LeBron James is building a new blueprint for athletes in business

Daniel Roberts
Senior Writer

Showtime this week announced a new three-part docu-series produced by LeBron James. The title: “Shut Up and Dribble.” (The title is a quote from Fox News host Laura Ingraham, who said it on air in February as an insult to James; Kevin Durant called it “racist.”) The series will debut in October, in time for the start of the new NBA season, and James’s first season playing for the L.A. Lakers.

If the Showtime series isn’t enough, or if October is too far away, James is also producing and hosting an HBO show, “The Shop,” that debuts later this month. The format: candid conversations with athletes and celebrities like Snoop Dogg and Jon Stewart. (The show comes from LeBron’s media company Uninterrupted.)

And if double-dipping with HBO and Showtime isn’t enough, James and his business partner Maverick Carter produced a youth football docu-series debuting on Starz in September called “Warriors of Liberty City.” This comes after his previous Starz show, “Survivor’s Remorse,” ended its four-season run.

Suddenly, LeBron James is a television executive. Of course, the NBA mega-star already has Hollywood sway, but now that he’s living and playing in L.A., the deals will likely multiply. (In 2015 he appeared in the Amy Schumer film “Trainwreck” and he is widely expected to eventually star in “Space Jam 2.“)

LeBron James speaks at the opening ceremony for his I Promise School in Akron, Ohio, on July 30, 2018. (AP Photo/Phil Long)

Of course, James is not the only current or former star athlete who has directed their money into media ventures. Derek Jeter founded The Players’ Tribune, a web site for confessional blog posts by athletes, and launched Jeter Publishing, a book publishing imprint partnership with Simon & Schuster, both in 2014. Kobe Bryant and his investing partner Jeff Stibel launched a VC fund, Bryant Stibel, and have invested in startups including The Players’ Tribune. Bryant also produced, wrote, and narrated the 2018 animated short, “Dear Basketball,” which won an Academy Award. Carmelo Anthony launched a VC fund in 2014, Melo7 Tech Partners, with Stuart Goldfarb, a former executive at the German media company Bertelsmann. Andre Agassi in 2016 invested in the athlete media platform Unscriptd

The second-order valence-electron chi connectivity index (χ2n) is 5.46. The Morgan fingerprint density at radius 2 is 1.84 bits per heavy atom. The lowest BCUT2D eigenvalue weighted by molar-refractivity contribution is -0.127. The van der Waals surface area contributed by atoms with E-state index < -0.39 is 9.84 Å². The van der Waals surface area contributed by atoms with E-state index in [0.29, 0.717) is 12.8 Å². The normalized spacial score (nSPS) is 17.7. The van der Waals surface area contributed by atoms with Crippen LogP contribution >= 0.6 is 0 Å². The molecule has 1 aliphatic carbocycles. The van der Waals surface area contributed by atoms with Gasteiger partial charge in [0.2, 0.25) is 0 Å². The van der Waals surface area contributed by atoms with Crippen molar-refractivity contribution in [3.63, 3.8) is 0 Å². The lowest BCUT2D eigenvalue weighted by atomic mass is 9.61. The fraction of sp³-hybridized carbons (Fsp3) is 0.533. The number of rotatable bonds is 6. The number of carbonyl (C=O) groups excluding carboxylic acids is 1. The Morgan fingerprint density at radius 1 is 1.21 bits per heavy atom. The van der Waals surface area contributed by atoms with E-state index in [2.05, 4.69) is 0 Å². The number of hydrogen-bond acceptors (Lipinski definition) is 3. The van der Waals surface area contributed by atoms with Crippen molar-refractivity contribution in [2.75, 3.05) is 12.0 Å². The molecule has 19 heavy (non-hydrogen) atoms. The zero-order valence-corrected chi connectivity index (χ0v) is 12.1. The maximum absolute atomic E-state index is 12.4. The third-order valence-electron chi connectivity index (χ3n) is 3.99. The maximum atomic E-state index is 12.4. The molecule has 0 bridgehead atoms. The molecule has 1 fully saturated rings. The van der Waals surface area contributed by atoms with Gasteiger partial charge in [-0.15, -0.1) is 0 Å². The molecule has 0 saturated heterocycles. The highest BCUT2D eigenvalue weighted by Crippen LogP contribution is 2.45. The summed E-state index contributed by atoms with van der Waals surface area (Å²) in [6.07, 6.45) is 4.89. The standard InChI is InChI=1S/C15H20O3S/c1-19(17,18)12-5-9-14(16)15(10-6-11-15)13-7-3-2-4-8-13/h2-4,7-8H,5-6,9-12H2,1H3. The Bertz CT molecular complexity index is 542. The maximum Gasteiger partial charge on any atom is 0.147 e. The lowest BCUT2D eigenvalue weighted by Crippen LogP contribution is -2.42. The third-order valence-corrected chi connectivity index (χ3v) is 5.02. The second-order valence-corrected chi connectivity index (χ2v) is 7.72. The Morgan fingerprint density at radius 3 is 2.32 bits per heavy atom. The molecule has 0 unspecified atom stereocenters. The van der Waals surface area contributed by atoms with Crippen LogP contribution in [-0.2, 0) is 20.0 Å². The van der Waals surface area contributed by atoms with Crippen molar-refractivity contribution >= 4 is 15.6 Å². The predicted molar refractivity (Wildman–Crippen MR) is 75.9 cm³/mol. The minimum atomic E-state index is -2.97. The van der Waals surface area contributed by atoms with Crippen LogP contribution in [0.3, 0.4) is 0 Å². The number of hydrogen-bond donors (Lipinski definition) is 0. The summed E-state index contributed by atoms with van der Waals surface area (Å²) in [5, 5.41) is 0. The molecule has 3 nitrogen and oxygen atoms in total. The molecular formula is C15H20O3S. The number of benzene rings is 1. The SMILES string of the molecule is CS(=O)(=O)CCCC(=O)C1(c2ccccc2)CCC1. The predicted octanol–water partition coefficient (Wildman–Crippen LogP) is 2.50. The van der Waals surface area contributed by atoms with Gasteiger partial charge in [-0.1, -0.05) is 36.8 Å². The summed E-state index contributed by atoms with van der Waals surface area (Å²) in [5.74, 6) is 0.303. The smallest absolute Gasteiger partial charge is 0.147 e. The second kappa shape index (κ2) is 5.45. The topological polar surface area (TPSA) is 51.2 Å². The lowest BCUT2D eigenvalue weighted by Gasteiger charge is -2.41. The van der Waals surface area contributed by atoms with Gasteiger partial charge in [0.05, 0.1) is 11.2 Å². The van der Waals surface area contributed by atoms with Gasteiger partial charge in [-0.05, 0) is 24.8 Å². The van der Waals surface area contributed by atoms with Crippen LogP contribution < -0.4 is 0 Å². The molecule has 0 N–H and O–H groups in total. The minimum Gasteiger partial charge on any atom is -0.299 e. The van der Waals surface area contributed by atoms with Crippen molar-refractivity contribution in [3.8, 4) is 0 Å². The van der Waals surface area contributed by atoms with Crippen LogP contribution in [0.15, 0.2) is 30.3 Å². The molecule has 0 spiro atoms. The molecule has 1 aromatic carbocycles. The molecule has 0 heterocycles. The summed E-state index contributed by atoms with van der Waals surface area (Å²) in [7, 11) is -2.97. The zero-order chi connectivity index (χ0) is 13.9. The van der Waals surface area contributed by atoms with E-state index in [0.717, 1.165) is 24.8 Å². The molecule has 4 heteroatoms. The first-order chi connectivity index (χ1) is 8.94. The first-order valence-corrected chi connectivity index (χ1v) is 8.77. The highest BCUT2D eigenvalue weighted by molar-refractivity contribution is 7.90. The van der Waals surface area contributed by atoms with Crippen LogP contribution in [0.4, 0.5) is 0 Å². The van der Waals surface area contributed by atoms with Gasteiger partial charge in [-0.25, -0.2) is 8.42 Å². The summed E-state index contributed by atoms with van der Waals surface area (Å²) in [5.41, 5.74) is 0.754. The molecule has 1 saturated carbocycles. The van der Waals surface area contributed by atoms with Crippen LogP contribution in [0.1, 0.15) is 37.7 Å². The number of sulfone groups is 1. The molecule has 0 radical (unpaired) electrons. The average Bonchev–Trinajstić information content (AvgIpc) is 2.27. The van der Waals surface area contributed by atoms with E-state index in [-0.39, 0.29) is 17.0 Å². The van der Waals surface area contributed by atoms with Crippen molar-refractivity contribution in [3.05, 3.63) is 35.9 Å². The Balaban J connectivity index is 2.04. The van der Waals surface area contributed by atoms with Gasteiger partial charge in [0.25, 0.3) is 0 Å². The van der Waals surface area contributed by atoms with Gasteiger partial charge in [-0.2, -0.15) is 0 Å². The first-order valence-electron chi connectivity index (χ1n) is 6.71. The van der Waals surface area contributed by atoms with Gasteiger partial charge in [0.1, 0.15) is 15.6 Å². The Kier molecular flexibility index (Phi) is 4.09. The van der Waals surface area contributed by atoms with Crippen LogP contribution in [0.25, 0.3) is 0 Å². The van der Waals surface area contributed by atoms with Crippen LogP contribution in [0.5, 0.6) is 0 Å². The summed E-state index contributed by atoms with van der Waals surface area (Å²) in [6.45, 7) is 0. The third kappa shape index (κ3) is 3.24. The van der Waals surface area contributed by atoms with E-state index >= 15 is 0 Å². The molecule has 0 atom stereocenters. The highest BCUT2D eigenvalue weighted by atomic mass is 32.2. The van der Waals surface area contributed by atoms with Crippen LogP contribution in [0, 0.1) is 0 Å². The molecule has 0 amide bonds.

But for James, the Hollywood and media ventures make up just one part of his rapidly-expanding business empire. James has an equity stake in the Liverpool football club. He invested in Blaze Pizza in 2012. He has a lifetime deal with Nike, something the company has never done before, though it has been generally assumed Michael Jordan has a similar agreement.

Amidst all of this, he has President Donald Trump insulting him on Twitter. On Aug. 3, Trump tweeted, “LeBron James was just interviewed by the dumbest man on television, Don Lemon. He made LeBron look smart, which isn’t easy to do. I like Mike!”

The tweet prompted other athletes to react in support of James. Steph Curry said Trump’s tweet was “based in some long-standing racism,” and Michael Jordan, whom Trump referenced in the tweet, said, “I support LJ. He’s doing an amazing job for his community.”

James had already called the president a “bum” in a 2017 tweet supporting Curry, and added, “Going to White House was a great honor until you showed up!”

To be sure, some still say it is risky for James to speak out on politics. The political demonstrations by NFL players have roiled that league and even damaged companies like Papa John’s after its founder criticized the protests. The NBA has managed to avoid the same level of controversy and in-fighting. The league has a rule in place that players must stand during the anthem, and the general thinking is that the players follow it because they feel the NBA and its progressive commissioner Adam Silver encourage them to speak out politically otherwise.

Fellow NBA stars are looking to James now for leadership off the court — both in business and politics. When Yahoo Finance asked Draymond Green of the Golden State Warriors to name an athlete who has influenced his thinking in business, past or present, in any sport, he named James first.

“He’s done an amazing job and actually opened up a lot of doors for a lot of us athletes in the route that we’re taking now,” Green said, “in being more involved as partners, as opposed to endorsees.”

LeBron’s influence in the NBA, on and off the court, was the subject of the latest Yahoo Finance Sportsbook podcast. You can listen here:

Daniel Roberts is the sports business writer at Yahoo Finance. Follow him on Twitter at @readDanwrite

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